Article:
Postdoc Spotlight: Rebecca Dyer
What is your area of research?
Broadly speaking, I study moral psychology. In particular, my main line of research since I’ve been at Cornell has been to study perceptions of blame and the interaction between perpetrator-blame and victim-blame. My work shows that when it comes to victims and perpetrators, blame seems to be zero-sum; as blame for the victim of a crime increases, blame for the perpetrator correspondingly decreases. Among a few other lines of research, I’ve been working to explore this relationship in depth.
What inspired you to choose this field of study?
I’ve been interested in moral psychology since my senior year in undergrad, when I conducted my thesis project on lying, and I explored various aspects of moral behavior throughout graduate school. Specifically regarding my research on blame, I was largely influenced by a number of events in the news. A few years ago, for example, news anchors on CNN received attention for their on-air expression of sympathy for two high school students convicted of sexual assault, lamenting the loss of their promising futures, while largely ignoring the plight of their victim. I remember being deeply struck by this situation. On an abstract level, I could certainly understand some of the factors—culture, gender dynamics, etc.—that had played a role in what had happened. On a personal level, I was disturbed both by the crime itself and the reactions like those of the news anchors. And on an intellectual level, I wanted to study it!
Why is this research important?
I think a big part of why this research is important is because of the direct implications for how blame works in “the real world.” You don’t have to look far to find real-life examples of victim-blaming, and my research points toward some potential ramifications in terms of the legal system and the way that we, as a society, treat victims and perpetrators.
How do you integrate research into your teaching or vice versa?
I haven’t yet had the chance to implement all the new things I’ve learned into my own teaching, but lately I’ve really appreciated some of the events sponsored by the Cornell Center for Teaching Innovation and the CIRTL Network that have shown me a lot about the science of teaching.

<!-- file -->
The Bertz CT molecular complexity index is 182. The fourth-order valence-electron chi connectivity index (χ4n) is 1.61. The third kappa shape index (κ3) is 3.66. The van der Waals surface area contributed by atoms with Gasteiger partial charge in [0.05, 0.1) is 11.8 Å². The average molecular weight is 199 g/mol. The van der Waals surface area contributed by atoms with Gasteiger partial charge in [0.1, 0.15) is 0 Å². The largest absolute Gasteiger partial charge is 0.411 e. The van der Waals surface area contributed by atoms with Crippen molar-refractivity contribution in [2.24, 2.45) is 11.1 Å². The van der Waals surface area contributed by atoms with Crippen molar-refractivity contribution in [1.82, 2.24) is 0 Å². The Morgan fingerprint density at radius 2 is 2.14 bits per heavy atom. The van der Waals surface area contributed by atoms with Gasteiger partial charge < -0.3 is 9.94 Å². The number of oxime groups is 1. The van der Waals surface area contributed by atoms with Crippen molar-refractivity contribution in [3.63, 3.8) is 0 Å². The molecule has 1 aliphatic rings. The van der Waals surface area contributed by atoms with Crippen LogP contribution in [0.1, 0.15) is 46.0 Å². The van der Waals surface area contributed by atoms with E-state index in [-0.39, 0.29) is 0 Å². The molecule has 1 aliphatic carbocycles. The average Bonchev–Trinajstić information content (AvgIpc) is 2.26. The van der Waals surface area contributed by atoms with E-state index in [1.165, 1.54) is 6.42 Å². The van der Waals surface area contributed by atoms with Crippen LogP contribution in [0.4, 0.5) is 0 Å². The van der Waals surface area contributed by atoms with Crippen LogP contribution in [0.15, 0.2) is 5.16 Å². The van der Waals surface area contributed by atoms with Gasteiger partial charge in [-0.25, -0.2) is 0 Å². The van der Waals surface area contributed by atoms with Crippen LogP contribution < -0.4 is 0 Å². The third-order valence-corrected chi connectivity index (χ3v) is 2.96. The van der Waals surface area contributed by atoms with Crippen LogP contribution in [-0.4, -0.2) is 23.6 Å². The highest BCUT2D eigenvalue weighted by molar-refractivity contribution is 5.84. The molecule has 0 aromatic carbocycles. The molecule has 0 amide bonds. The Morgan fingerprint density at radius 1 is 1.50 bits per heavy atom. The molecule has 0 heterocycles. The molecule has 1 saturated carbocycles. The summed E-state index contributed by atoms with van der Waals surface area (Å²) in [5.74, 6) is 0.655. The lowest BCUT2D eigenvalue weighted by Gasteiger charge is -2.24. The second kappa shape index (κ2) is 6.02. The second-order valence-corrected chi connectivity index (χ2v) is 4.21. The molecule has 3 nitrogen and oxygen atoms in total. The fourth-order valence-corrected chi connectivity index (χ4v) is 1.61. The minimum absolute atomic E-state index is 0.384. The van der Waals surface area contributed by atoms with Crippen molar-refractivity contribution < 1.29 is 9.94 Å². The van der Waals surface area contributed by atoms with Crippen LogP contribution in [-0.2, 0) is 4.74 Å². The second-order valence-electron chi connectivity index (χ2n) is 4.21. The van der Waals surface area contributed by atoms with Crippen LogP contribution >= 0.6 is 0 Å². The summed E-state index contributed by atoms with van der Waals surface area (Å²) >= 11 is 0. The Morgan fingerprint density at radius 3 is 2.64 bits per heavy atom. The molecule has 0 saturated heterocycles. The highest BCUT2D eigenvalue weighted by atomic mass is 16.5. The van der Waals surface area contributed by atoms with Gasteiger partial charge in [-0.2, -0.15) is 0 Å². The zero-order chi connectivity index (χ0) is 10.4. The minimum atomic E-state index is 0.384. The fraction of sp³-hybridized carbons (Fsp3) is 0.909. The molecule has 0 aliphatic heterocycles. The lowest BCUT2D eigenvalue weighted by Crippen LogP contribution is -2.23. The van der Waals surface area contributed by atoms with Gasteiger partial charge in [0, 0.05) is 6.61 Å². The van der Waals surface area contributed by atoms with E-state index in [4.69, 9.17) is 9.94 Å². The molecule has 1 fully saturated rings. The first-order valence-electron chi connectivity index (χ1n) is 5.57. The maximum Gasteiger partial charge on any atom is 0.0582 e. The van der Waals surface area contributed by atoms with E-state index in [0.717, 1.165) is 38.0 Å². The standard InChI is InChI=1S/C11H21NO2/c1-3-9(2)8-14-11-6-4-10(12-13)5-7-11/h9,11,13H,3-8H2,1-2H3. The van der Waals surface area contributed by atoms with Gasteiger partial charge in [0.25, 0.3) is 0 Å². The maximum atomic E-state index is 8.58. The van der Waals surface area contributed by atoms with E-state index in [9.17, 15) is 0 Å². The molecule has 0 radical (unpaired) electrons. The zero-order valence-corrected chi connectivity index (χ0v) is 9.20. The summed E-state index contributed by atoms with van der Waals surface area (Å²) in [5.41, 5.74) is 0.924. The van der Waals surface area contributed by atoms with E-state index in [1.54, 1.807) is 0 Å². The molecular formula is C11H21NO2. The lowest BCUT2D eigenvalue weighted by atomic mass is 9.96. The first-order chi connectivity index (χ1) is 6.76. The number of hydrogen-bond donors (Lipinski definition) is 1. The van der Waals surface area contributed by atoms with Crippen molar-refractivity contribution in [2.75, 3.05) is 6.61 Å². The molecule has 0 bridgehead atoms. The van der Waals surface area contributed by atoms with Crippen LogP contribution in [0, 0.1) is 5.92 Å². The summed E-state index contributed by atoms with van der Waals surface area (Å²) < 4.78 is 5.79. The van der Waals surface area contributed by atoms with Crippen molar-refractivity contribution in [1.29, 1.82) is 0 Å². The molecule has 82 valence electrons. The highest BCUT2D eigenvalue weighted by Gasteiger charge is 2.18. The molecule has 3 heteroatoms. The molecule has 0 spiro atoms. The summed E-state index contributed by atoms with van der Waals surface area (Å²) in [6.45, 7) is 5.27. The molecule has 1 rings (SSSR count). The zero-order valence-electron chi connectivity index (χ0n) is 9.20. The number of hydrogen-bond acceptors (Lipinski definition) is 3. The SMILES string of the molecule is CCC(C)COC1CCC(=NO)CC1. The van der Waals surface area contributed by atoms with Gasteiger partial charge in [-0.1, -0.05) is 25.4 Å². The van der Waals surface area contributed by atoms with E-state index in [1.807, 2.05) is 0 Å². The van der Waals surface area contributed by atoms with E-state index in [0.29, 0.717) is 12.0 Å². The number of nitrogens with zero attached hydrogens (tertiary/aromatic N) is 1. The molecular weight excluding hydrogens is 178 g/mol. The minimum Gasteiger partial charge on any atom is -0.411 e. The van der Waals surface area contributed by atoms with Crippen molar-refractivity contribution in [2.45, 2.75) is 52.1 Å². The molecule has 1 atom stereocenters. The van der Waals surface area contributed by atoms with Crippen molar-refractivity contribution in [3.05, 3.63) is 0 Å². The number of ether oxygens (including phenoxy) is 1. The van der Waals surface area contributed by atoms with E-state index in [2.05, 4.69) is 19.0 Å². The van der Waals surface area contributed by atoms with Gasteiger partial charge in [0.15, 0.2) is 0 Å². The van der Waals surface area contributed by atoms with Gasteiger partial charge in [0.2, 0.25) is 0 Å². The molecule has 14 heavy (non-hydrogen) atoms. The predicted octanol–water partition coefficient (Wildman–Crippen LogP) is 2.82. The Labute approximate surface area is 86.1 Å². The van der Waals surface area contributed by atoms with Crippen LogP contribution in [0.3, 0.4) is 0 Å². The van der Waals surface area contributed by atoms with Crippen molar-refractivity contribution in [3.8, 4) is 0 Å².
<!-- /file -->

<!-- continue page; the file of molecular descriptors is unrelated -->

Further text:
You participated this fall in the Students Reading Real Science practicum with AAAS and CIRTL Network. Why did you decide to enroll in this program as a postdoc?
I first heard about the course from a Cornell email list, and it sounded like a great opportunity. My current position is purely research-based, with no teaching requirements, but I genuinely enjoy teaching and wanted to continue to enhance my skills in teaching undergraduates.
Can you tell me about the course itself and what the benefits of participating in it were for you?
It was an online course, which I hadn’t taken before, so that on its own was a good experience. The course was designed around creating annotations for an article from the journal Science, in order to make it more accessible to an undergraduate audience. The course also focused more generally on how to help undergraduate students learn about science (with an emphasis on STEM fields, but also some social science) from primary sources. In addition to learning some new teaching/evaluation techniques and classroom activities, you end up with an annotated article that will be posted on the Science in the Classroom website (scienceintheclassroom.org) and used as a resource in undergraduate courses. It’s a cool way to have a real impact on how science is taught and learned.
How will your participation in this course help shape your future research and/or teaching methods?
It will certainly help shape my teaching. The course got me to think in different ways about how to bring research into the classroom in a meaningful way.
Have you been involved with any other CU-CIRTL programs? If so, can you please elaborate?
Last semester, I virtually attended a few CIRTLCast webinars. There were a number of sessions on effective and inclusive research mentoring. I also went to a few talks/workshops as part of the Academic Job Search Series over the summer.
What are the benefits of participating in programs like those run by CU-CIRTL?
There are so many of these programs, both right on campus and online, so it’s a great opportunity to take your time at Cornell to develop not only as a scientist and researcher, but also as an educator. It’s easy to pick and choose the events that are most relevant to you and your career, and the people involved are excellent resources.
What’s next for you?
Hopefully finding a position as an assistant professor in psychology!
Interview by Sally Kral, communications and outreach assistant in the Graduate School.